Discussing the pose of the dancer in the present work, Suzanne Glover Lindsay wrote: "This figure’s 'Spanish' pose is not easily identified with dance movements or poses in the Spanish repertory. It suggests a hybrid of French ballet and Spanish dance, with a Spanish 'feel.' The arm position resembles forms in both dance types, but the complex posture departs from the ones of classical dance... The open thumbs and curled fingers evoked by the well-articulated, fragmentary hands suggest they hold castanets... By Degas’ time, both dance types had been evolving for decades, especially in Paris, where he probably saw Spanish dance before travelling to Spain in 1889. His views of the latter probably derived from French adaptations, often inspired by Spanish troupes that began touring Europe in the 1830s to great applause, motivating European classical dancers and choreographers to appropriate elements" (S. Lindsay in S. Lindsay, D. Barbour & S. Sturman, op. cit., pp. 159-160).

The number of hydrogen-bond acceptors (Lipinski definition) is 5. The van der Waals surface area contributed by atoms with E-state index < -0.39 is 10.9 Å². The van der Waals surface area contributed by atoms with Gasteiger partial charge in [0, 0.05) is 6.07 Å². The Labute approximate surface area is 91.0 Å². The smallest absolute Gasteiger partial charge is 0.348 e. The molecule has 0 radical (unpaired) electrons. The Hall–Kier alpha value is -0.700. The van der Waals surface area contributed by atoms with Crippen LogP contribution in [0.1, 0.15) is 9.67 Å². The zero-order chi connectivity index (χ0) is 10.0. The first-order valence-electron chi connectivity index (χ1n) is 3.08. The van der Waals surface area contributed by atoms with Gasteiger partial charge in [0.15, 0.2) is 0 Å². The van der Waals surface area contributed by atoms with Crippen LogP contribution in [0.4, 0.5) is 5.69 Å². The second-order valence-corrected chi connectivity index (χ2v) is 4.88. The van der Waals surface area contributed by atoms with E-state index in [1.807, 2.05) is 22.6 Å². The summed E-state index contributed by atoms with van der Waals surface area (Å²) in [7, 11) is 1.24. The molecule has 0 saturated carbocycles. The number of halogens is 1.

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Additional Notes:

After passing through some of the most highly regarded galleries, Danse espagnole finally settled in the collection of Ezra and Cecile Zilkha(fig 2.). The Zilkha family traced its roots back to ancient Babylon, and in the 20th century they became prominent international bankers, once called the ‘Rothschilds of the Levant’.

Ezra and Cecile Zilkha’s life in New York reflected this cosmopolitan outlook and deep appreciation of and passion for history. Their apartment overlooking Central Park represented one of the last of the accomplished Fifth Avenue interiors, inspired by the classical grandeur of a Parisian hôtel particulier. It provided a perfect setting for the Zilkhas’ frequent entertaining of international diplomats, artists, politicians and businessmen and their philanthropic activities for the Metropolitan Opera and American Ballet Theater, among others. Displaying important Old Master paintings, 18th-century French and Continental furniture, objetsd’art, sculpture, silver and ceramics, alongside important Impressionist and Modern Art, this collection combines works ranging from the renowned cabinet maker André-Charles Boulle to Auguste Rodin and Edgar Degas, thereby creating a distinguished and harmonious expression across time, style and space.

The original wax model of Danse espagnole is in the National Gallery of Art, Washington, D.C.; a number of bronze casts are in international museums, including the Metropolitan Museum of Art in New York, Tate Gallery in London, Musée d’Orsay in Paris, The Art Institute of Chicago, Detroit Institute of Arts in Detroit, Ny Carlsberg Glyptotek in Copenhagen and National Gallery in Oslo.